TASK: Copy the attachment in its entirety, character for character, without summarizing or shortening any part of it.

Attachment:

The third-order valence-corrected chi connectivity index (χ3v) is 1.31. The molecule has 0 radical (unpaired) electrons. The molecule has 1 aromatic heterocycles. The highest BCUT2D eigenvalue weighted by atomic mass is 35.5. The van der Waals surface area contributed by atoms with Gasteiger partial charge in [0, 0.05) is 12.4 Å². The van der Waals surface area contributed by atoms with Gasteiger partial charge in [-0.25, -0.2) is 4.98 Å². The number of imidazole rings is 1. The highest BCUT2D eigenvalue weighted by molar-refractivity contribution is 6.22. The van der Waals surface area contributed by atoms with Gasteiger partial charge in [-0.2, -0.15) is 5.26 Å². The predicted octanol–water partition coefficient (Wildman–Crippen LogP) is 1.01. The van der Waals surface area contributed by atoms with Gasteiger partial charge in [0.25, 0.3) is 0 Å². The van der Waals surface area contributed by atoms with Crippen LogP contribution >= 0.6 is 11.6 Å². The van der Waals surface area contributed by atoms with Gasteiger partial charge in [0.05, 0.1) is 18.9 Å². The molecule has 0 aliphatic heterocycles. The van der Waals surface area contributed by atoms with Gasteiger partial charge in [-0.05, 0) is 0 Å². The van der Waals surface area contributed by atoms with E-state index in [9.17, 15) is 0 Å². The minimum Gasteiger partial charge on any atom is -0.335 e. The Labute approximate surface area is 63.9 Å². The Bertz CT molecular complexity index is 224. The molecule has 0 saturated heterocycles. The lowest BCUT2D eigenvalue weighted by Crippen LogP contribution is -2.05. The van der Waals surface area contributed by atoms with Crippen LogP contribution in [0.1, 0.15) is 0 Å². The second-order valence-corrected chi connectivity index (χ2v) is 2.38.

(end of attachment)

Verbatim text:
The third-order valence-corrected chi connectivity index (χ3v) is 1.31. The molecule has 0 radical (unpaired) electrons. The molecule has 1 aromatic heterocycles. The highest BCUT2D eigenvalue weighted by atomic mass is 35.5. The van der Waals surface area contributed by atoms with Gasteiger partial charge in [0, 0.05) is 12.4 Å². The van der Waals surface area contributed by atoms with Gasteiger partial charge in [-0.25, -0.2) is 4.98 Å². The number of imidazole rings is 1. The highest BCUT2D eigenvalue weighted by molar-refractivity contribution is 6.22. The van der Waals surface area contributed by atoms with Gasteiger partial charge in [-0.2, -0.15) is 5.26 Å². The predicted octanol–water partition coefficient (Wildman–Crippen LogP) is 1.01. The van der Waals surface area contributed by atoms with Gasteiger partial charge in [0.25, 0.3) is 0 Å². The van der Waals surface area contributed by atoms with Crippen LogP contribution >= 0.6 is 11.6 Å². The van der Waals surface area contributed by atoms with Gasteiger partial charge in [0.05, 0.1) is 18.9 Å². The molecule has 0 aliphatic heterocycles. The van der Waals surface area contributed by atoms with Gasteiger partial charge in [-0.05, 0) is 0 Å². The van der Waals surface area contributed by atoms with E-state index in [9.17, 15) is 0 Å². The minimum Gasteiger partial charge on any atom is -0.335 e. The Labute approximate surface area is 63.9 Å². The Bertz CT molecular complexity index is 224. The molecule has 0 saturated heterocycles. The lowest BCUT2D eigenvalue weighted by Crippen LogP contribution is -2.05. The van der Waals surface area contributed by atoms with Crippen LogP contribution in [0.1, 0.15) is 0 Å². The second-order valence-corrected chi connectivity index (χ2v) is 2.38.